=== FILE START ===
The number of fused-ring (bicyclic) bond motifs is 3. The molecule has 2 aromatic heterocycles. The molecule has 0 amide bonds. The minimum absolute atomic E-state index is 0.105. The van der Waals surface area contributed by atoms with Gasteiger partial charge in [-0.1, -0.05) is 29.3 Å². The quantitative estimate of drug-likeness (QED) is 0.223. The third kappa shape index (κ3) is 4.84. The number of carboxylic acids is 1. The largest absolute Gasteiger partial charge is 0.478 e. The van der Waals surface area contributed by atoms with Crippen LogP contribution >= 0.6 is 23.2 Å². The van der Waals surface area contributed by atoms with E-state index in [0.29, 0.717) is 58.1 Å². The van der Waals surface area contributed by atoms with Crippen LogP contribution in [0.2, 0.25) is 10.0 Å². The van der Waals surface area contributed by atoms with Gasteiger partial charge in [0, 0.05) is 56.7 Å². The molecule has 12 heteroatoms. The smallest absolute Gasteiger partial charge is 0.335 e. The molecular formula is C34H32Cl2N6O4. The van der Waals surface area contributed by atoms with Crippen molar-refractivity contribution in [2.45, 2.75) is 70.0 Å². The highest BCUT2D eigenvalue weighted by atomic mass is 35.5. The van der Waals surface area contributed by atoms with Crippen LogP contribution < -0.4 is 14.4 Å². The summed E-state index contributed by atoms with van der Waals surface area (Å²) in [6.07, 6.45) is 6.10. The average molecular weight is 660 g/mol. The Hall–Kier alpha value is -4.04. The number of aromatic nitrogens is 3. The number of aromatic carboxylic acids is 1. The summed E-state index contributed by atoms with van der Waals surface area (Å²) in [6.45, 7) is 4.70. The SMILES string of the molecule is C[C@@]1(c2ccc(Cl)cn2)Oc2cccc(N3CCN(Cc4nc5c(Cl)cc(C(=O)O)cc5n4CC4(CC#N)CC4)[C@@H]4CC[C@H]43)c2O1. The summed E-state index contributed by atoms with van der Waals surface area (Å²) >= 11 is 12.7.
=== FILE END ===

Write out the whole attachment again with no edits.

The number of fused-ring (bicyclic) bond motifs is 3. The molecule has 2 aromatic heterocycles. The molecule has 0 amide bonds. The minimum absolute atomic E-state index is 0.105. The van der Waals surface area contributed by atoms with Gasteiger partial charge in [-0.1, -0.05) is 29.3 Å². The quantitative estimate of drug-likeness (QED) is 0.223. The third kappa shape index (κ3) is 4.84. The number of carboxylic acids is 1. The largest absolute Gasteiger partial charge is 0.478 e. The van der Waals surface area contributed by atoms with Crippen LogP contribution >= 0.6 is 23.2 Å². The van der Waals surface area contributed by atoms with E-state index in [0.29, 0.717) is 58.1 Å². The van der Waals surface area contributed by atoms with Crippen LogP contribution in [0.2, 0.25) is 10.0 Å². The van der Waals surface area contributed by atoms with Gasteiger partial charge in [0, 0.05) is 56.7 Å². The molecule has 12 heteroatoms. The smallest absolute Gasteiger partial charge is 0.335 e. The molecular formula is C34H32Cl2N6O4. The van der Waals surface area contributed by atoms with Crippen molar-refractivity contribution in [2.45, 2.75) is 70.0 Å². The highest BCUT2D eigenvalue weighted by atomic mass is 35.5. The van der Waals surface area contributed by atoms with Crippen LogP contribution < -0.4 is 14.4 Å². The summed E-state index contributed by atoms with van der Waals surface area (Å²) in [6.07, 6.45) is 6.10. The average molecular weight is 660 g/mol. The Hall–Kier alpha value is -4.04. The number of aromatic nitrogens is 3. The number of aromatic carboxylic acids is 1. The summed E-state index contributed by atoms with van der Waals surface area (Å²) in [6.45, 7) is 4.70. The SMILES string of the molecule is C[C@@]1(c2ccc(Cl)cn2)Oc2cccc(N3CCN(Cc4nc5c(Cl)cc(C(=O)O)cc5n4CC4(CC#N)CC4)[C@@H]4CC[C@H]43)c2O1. The summed E-state index contributed by atoms with van der Waals surface area (Å²) >= 11 is 12.7.